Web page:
Her office has since been fumigated and there have been no further issues with fleas, but she said as recently as last week staff had seen rat droppings and other evidence rats are still nearby.

    When Wolcott works late, she turns on a television set in the hope the noise will make the rats think people are still around and stay away.

    She hopes Wesson's motion will lead to further steps.

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    "I definitely support his efforts," Wolcott said.

    In Wesson's office, after a staffer noticed fleas, Wesson made the decision to have all of the office's carpeting removed, leaving the concrete below to serve as the floor. There have been no further issues in his office since that was done in December, he said.

    Wesson's motion would instruct city staff to report back with a cost estimate and plan to remove all carpets in City Hall and City Hall East, and to report back with an assessment of all live plants in any city building, city-owned facility and city-operated facility within downtown, including which varieties are most attractive to vermin.

    The motion also suggests exploring the drafting of a policy that would require all city employees to secure their food after hours and require custodial services to dispose of all food left out by any employee.

    In response to NBC4's report, Mayor Eric Garcetti's office issued a statement that said, "Last fall we directed multiple city departments to begin a coordinated and comprehensive effort to improve cleanliness and protect public health in the Civic Center, including City Hall and City Hall East. In addition to increased trash collection and cleanings, aggressive action has been taken to address pests both in the buildings and in the surrounding outside areas -- including abatement treatments and the filling of 60 rodent burrows and 114 tree wells. This work in busy and highly populated public buildings is executed carefully to protect workers and visitors, and the scheduling of extermination activities takes these factors into consideration."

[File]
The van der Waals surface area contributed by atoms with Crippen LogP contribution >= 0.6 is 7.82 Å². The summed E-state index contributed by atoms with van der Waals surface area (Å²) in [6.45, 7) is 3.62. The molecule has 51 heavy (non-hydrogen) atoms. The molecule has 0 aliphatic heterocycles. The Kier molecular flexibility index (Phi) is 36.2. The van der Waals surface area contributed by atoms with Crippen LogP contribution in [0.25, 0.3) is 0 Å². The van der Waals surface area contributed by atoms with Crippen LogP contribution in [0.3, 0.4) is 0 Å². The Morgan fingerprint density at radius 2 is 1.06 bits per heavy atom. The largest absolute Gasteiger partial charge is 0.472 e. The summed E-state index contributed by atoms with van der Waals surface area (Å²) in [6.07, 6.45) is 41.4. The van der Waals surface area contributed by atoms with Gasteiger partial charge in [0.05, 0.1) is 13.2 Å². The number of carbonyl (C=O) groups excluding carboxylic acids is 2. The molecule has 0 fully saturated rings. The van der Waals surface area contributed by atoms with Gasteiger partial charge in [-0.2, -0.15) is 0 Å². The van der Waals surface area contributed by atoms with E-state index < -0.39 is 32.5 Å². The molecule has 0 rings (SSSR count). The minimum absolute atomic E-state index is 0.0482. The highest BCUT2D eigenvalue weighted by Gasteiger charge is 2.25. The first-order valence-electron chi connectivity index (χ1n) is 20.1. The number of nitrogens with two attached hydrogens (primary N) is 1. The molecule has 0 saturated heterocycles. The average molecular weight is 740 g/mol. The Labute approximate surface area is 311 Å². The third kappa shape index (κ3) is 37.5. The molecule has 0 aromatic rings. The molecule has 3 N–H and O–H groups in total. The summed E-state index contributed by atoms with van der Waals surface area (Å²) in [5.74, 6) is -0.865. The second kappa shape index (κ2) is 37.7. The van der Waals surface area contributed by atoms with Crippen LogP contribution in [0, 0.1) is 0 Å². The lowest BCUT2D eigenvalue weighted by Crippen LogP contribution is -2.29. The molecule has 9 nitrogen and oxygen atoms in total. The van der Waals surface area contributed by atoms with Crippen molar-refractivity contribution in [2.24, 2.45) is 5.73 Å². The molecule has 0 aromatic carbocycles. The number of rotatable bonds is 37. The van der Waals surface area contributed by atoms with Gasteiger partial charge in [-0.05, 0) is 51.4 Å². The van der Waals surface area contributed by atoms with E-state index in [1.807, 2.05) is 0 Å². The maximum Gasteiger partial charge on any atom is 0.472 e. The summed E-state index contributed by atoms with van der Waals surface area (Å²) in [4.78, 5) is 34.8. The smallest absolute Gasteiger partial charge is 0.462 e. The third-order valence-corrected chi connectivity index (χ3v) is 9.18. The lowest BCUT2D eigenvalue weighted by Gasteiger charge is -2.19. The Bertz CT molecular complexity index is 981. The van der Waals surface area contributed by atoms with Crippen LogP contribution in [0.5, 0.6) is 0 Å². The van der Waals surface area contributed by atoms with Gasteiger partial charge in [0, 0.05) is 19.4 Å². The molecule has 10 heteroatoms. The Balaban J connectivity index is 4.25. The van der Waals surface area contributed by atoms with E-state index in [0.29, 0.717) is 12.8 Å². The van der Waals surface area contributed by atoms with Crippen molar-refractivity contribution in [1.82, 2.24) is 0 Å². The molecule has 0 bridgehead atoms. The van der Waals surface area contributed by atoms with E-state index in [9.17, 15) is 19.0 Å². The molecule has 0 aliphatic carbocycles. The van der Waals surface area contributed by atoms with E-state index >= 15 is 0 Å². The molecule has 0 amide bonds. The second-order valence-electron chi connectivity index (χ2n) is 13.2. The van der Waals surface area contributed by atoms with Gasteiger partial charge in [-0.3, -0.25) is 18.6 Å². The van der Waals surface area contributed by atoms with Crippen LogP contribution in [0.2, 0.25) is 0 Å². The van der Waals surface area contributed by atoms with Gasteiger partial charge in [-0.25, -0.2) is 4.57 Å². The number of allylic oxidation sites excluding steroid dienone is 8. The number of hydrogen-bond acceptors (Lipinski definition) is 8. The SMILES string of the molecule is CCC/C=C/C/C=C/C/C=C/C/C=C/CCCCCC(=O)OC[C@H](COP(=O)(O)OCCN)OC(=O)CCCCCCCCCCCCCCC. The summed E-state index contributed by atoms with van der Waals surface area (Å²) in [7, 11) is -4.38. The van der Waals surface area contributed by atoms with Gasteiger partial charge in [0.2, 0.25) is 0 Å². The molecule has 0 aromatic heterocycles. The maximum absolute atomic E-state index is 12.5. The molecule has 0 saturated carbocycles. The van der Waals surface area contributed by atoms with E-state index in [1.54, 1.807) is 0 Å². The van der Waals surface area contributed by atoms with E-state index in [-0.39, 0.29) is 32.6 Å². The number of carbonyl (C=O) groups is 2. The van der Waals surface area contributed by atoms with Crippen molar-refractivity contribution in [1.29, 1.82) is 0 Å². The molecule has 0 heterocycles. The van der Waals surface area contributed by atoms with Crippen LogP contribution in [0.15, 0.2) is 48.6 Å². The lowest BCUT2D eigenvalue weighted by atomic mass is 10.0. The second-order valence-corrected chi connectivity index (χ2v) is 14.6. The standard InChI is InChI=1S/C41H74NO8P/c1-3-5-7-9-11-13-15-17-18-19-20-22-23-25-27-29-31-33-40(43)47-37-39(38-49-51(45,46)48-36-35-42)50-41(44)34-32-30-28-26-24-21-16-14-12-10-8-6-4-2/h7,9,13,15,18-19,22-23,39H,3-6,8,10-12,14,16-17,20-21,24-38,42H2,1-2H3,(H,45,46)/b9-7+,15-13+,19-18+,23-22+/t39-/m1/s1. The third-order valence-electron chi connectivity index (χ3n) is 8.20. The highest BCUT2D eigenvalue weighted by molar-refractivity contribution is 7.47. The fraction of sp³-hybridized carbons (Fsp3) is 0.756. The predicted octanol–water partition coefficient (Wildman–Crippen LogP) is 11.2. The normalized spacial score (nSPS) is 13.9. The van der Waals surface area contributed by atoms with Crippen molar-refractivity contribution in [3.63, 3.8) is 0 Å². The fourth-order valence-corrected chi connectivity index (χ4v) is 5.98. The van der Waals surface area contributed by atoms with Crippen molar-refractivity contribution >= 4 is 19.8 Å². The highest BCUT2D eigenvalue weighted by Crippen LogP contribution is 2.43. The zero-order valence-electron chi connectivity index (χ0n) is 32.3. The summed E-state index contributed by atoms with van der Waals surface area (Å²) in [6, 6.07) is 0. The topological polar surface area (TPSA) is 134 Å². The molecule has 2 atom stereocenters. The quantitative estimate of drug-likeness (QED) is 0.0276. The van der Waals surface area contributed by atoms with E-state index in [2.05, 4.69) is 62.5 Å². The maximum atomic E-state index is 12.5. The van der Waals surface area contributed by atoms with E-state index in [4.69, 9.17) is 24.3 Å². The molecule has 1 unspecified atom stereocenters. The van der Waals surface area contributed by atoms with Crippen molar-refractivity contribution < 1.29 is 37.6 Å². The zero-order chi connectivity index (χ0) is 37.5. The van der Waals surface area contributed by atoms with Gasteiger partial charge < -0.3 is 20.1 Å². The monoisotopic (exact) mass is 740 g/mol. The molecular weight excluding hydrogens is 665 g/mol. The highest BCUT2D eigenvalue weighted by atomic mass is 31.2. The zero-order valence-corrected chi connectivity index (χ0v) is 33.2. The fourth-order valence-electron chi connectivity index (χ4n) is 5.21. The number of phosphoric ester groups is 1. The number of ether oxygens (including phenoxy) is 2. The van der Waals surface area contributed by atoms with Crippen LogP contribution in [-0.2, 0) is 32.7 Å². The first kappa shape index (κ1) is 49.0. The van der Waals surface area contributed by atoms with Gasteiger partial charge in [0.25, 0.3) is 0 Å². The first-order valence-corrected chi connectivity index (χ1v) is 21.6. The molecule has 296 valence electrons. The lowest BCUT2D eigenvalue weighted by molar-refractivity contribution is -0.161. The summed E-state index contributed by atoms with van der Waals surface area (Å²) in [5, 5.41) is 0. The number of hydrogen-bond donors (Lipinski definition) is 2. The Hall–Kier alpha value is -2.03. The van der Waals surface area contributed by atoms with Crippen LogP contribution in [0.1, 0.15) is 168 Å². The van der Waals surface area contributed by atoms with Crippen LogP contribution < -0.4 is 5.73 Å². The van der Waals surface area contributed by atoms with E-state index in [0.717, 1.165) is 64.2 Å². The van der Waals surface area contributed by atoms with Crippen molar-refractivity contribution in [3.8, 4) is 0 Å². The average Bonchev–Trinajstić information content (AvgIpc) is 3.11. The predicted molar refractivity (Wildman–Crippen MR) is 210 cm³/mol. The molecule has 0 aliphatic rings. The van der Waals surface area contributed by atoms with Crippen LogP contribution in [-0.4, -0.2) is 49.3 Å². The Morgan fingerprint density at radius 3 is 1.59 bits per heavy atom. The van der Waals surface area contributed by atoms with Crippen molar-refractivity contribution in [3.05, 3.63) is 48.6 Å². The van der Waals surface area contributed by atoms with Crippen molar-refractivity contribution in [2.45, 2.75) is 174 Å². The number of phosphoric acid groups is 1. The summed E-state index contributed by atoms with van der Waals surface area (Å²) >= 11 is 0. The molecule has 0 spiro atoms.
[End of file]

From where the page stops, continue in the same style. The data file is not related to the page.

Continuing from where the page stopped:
The California Department of Public Health reported recently that there were 167 confirmed typhus cases during 2018, and the majority of them were in Los Angeles County.

    In downtown LA alone since last year, 19 people have been diagnosed with typhus, eight of them while homeless, according to the County health department.

    "People with prolonged outdoor exposure in close proximity to wildlife, including individuals experiencing homelessness, are at risk of acquiring flea-borne typhus," according to a department statement issued Thursday.

    Rats are often seen at night scurrying between trees in the Civic Center, according to Antonia Ramirez, who stays in the area.

    Wesson, Wolcott and others have speculated that one factor in the apparent increase in the civic center rat population may be the current demolition of Parker Center on the east side of the Civic Center. The large structure had been used primarily for storage since police headquarters moved to a new building a decade ago.